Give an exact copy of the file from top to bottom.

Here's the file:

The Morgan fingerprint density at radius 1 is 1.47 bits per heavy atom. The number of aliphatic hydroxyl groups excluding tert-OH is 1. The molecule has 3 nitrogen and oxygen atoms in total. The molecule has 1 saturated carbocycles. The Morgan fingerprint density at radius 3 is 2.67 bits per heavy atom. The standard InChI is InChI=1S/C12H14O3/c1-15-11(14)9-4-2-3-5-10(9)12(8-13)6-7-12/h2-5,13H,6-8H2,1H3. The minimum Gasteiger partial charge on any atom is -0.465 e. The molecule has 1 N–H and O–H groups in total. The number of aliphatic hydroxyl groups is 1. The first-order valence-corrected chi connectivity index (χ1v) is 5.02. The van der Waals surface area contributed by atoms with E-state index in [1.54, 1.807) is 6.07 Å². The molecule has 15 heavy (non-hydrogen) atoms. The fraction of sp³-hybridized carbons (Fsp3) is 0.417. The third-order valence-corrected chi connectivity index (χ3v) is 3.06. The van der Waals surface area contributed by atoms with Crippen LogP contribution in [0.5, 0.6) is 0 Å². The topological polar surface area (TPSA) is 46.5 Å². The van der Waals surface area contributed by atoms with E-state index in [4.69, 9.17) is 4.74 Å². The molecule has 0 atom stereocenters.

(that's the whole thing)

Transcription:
The Morgan fingerprint density at radius 1 is 1.47 bits per heavy atom. The number of aliphatic hydroxyl groups excluding tert-OH is 1. The molecule has 3 nitrogen and oxygen atoms in total. The molecule has 1 saturated carbocycles. The Morgan fingerprint density at radius 3 is 2.67 bits per heavy atom. The standard InChI is InChI=1S/C12H14O3/c1-15-11(14)9-4-2-3-5-10(9)12(8-13)6-7-12/h2-5,13H,6-8H2,1H3. The minimum Gasteiger partial charge on any atom is -0.465 e. The molecule has 1 N–H and O–H groups in total. The number of aliphatic hydroxyl groups is 1. The first-order valence-corrected chi connectivity index (χ1v) is 5.02. The van der Waals surface area contributed by atoms with E-state index in [1.54, 1.807) is 6.07 Å². The molecule has 15 heavy (non-hydrogen) atoms. The fraction of sp³-hybridized carbons (Fsp3) is 0.417. The third-order valence-corrected chi connectivity index (χ3v) is 3.06. The van der Waals surface area contributed by atoms with Crippen LogP contribution in [0.5, 0.6) is 0 Å². The topological polar surface area (TPSA) is 46.5 Å². The van der Waals surface area contributed by atoms with E-state index in [4.69, 9.17) is 4.74 Å². The molecule has 0 atom stereocenters.